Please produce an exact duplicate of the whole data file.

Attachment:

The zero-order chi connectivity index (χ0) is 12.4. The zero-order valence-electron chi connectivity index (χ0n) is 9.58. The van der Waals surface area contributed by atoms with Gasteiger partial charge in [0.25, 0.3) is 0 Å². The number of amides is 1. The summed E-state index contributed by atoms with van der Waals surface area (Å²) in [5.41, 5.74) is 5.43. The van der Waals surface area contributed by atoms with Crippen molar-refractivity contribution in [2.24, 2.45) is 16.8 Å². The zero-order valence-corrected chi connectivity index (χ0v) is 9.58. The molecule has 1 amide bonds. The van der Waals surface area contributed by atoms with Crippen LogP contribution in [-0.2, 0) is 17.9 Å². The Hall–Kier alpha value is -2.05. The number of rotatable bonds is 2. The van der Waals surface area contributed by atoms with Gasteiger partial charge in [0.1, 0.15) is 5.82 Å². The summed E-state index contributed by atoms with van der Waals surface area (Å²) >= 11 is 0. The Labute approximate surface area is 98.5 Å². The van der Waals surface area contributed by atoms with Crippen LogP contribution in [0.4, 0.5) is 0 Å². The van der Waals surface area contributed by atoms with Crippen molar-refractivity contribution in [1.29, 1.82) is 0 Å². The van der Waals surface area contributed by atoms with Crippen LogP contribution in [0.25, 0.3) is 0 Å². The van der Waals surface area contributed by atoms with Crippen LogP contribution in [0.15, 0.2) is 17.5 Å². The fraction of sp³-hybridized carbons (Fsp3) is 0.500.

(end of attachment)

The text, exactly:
The zero-order chi connectivity index (χ0) is 12.4. The zero-order valence-electron chi connectivity index (χ0n) is 9.58. The van der Waals surface area contributed by atoms with Gasteiger partial charge in [0.25, 0.3) is 0 Å². The number of amides is 1. The summed E-state index contributed by atoms with van der Waals surface area (Å²) in [5.41, 5.74) is 5.43. The van der Waals surface area contributed by atoms with Crippen molar-refractivity contribution in [2.24, 2.45) is 16.8 Å². The zero-order valence-corrected chi connectivity index (χ0v) is 9.58. The molecule has 1 amide bonds. The van der Waals surface area contributed by atoms with Crippen LogP contribution in [-0.2, 0) is 17.9 Å². The Hall–Kier alpha value is -2.05. The number of rotatable bonds is 2. The van der Waals surface area contributed by atoms with Gasteiger partial charge in [0.1, 0.15) is 5.82 Å². The summed E-state index contributed by atoms with van der Waals surface area (Å²) >= 11 is 0. The Labute approximate surface area is 98.5 Å². The van der Waals surface area contributed by atoms with Crippen LogP contribution in [0.4, 0.5) is 0 Å². The van der Waals surface area contributed by atoms with Crippen molar-refractivity contribution in [1.29, 1.82) is 0 Å². The van der Waals surface area contributed by atoms with Crippen LogP contribution in [0.25, 0.3) is 0 Å². The van der Waals surface area contributed by atoms with Crippen LogP contribution in [0.15, 0.2) is 17.5 Å². The fraction of sp³-hybridized carbons (Fsp3) is 0.500.